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Go frozen to escape high prices: doc

By Michael Mui, 24 Hours Vancouver



Forget fresh veggies, a local naturopath says if you’re going to avoid buying cauliflower at $10 a head, go for the frozen stuff instead — it’s just as good for you.

Dr. Allana Polo with the New Westminster-based Polo Health and Longevity Centre said people are turning to canned fruits and veggies as an alternative with rising prices for fresh vegetables.

According to BC Stats, between 2014 and 2015, produce costs have risen by 18.2%.

“Canned comes with aluminum and BPA and other things required for preservation, but frozen does not,” Polo said.

“People think that frozen is an unhealthier option, when in fact it’s just as nutrient dense as fresh — you don’t have to worry about it going bad. In reality, it’s flash frozen and if they don’t do anything to alter it, it maintains most of the nutrient content.”

Not everything can be replaced with frozen, but some of the more expensive imports, like cauliflower, can.

“Cruciferous vegetables — that’s a family of broccoli, cauliflower, cabbage, brussels sprouts and kale, they’re the most likely to be frozen,” Polo said.

“Tomatoes aren’t frozen, they don’t reheat well, lettuce, absolutely, but everything else — you’ll find peppers frozen, you’ll find carrots frozen ... fruits as well, the berries and strawberries are crazy right now.”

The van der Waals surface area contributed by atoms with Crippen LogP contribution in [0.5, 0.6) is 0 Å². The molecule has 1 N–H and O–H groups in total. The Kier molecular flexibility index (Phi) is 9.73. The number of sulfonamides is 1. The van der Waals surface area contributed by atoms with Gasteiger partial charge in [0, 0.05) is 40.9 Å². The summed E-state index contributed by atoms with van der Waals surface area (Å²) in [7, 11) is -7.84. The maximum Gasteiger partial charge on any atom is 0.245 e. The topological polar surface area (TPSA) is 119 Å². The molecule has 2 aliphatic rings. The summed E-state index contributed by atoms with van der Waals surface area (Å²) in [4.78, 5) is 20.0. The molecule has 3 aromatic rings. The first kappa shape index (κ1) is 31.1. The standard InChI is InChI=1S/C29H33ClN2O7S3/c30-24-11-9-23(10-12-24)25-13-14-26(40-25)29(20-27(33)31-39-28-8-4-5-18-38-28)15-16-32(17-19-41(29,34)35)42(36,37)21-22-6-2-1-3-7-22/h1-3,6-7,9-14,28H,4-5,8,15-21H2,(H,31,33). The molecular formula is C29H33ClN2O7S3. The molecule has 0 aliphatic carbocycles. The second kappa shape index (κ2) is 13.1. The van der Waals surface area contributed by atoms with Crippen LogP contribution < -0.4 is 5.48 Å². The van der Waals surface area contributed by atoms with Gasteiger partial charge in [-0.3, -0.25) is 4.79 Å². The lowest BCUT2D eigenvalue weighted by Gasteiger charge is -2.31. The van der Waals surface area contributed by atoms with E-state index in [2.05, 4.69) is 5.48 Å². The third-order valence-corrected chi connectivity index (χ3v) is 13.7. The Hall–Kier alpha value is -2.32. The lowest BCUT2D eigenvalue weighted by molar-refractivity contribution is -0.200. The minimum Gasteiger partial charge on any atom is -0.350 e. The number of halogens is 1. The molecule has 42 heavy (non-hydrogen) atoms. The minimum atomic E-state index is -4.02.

Over the past week at her clinic she’s heard from two dozen patients who’ve had concerns about being unable to afford fresh produce.

At the grocery store, however, it doesn’t seem as if the high price for fresh, imported stuff has turned consumers to frozen produce.

“My customers don’t turn around and say, ‘do you have frozen?’” said Quoc On, owner of the Dollar Grocers Ltd. in Vancouver.

“It’s not the same. People who put out steamed broccoli, it’s totally different when you microwave frozen stuff, thaw them and it results in no crunch.”

On acknowledged that frozen produce can cost half as much as fresh produce, but that’s not because it’s cheaper to make frozen food — the inventory is just older.

“Fresh produce always reflects the up-to-date price. Frozen could be from six months ago when they produced and freezed them ... it doesn’t reflect the price side by side,” he said.

“If you’re looking for steamed vegetable or stir fry you want the fresh stuff. If you’re cooking curry or boiling them in soup — then you don’t go fresh.”

Polo, however, recalls preparing dinner with frozen peas and cauliflower just the other night. She couldn’t taste the difference and neither could her husband.

“I had it with rice and sauce and I really couldn’t taste the difference,” she said.

“If he can, he doesn’t tell me.”



Would you ever cook with frozen vegetables?